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Hispanic and Latinx Heritage Month celebrations

Gantt Multicultural Center // Courtesy
The complete schedule of events for Hispanic Latinx Heritage Month.

Hispanic and Latin American culture is everywhere throughout the United States and, in the month of September, all around Clemson University. Hispanic and Latino Heritage Month celebrates and recognizes the culture, history and ancestors of Latinos in the United States.

In honor of Hispanic and Latino Heritage Month, the Hispanic and Latinx Heritage Month Celebration committee on Clemson’s campus hosts multiple events with “a desire to educate and heighten awareness about the rich culture.”

These events include various Latin and Hispanic cultural aspects, such as music, food, art and dance.

“It helps individuals in the United States understand why things look differently,” Dr. Rachel Moore, associate professor of the department of history and Latin American historian, said when asked why Latin American History is important. “It explains why they came to the United States.”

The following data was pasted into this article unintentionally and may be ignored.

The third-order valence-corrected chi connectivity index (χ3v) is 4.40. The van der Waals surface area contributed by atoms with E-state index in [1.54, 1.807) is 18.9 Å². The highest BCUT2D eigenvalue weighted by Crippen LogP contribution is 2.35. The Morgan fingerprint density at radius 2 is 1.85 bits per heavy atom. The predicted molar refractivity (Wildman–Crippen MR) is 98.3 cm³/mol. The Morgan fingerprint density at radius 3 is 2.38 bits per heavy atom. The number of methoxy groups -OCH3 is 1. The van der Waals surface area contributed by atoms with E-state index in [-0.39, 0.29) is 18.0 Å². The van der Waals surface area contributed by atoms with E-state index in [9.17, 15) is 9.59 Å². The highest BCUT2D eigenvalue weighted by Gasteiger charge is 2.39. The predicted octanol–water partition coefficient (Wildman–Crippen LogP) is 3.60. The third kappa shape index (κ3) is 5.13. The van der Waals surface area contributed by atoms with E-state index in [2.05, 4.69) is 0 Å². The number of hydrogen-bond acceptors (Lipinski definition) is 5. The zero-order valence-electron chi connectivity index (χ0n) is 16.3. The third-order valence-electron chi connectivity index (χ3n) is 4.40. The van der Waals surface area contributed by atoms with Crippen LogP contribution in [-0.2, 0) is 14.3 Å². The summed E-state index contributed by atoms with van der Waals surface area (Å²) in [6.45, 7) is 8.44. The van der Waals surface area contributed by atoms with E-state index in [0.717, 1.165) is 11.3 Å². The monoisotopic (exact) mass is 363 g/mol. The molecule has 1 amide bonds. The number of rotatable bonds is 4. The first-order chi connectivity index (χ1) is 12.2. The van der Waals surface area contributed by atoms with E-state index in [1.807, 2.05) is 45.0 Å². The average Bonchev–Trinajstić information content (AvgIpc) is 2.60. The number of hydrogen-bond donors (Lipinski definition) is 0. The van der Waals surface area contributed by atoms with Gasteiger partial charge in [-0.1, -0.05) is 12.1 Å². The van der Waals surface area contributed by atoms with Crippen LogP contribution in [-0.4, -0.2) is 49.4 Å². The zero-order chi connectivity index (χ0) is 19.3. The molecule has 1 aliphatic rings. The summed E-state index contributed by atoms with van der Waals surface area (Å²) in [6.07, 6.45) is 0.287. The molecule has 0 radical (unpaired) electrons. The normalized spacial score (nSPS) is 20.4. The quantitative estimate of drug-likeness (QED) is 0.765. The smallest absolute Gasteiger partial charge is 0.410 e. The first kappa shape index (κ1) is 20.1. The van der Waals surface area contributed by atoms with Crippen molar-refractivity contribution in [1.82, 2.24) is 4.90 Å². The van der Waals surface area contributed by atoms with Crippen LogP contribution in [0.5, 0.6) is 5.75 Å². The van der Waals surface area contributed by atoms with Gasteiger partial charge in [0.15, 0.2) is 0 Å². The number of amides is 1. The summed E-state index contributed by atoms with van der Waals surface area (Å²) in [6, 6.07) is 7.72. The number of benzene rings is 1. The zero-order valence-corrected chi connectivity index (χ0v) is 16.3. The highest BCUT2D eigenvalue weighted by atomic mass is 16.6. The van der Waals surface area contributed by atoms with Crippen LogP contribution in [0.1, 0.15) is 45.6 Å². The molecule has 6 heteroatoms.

Every Friday during Hispanic and Latino Heritage Month, the Association for Latino Professionals for America is selling tamales and aguas frescas on Library Bridge starting at 11 a.m.

The International Dance Academy will perform and host Salsa at Sunset: Dancing through Latin America on Friday, Sept. 23, at 6:30 p.m. at the amphitheater.

To give students a taste of Latin American cuisine, the Latinos Unidos at Clemson University, the Clemson Commission on Latino Affairs and the Gantt Center will be having Café con Leche on Oct. 11 at 3:30 p.m. in Cooper Library.

Additionally, there will be the Noche de Gala on Oct. 21 at 6 p.m. at the Barnes Center, where anyone in the community is welcome to join a night of dinner and dancing. Tickets will be available soon.

Nationwide, Hispanic and Latino Heritage Month began on Sept. 15, celebrating the day of various Latin American countries’ independence, including Guatemala, Costa Rica, Honduras, El Salvador and Nicaragua. The celebration was implemented by President Lyndon B. Johnson in 1968 as a tribute that lasted one week; however, President Ronald Reagan extended it to an entire month in 1988.

The Hispanic and Latin American culture is seen everywhere in the United States with food, music, dance and art. When asked why students should be aware of it, Dr. Moore expressed that “it makes individuals understand Latin American pop culture.”

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Alexis Williams
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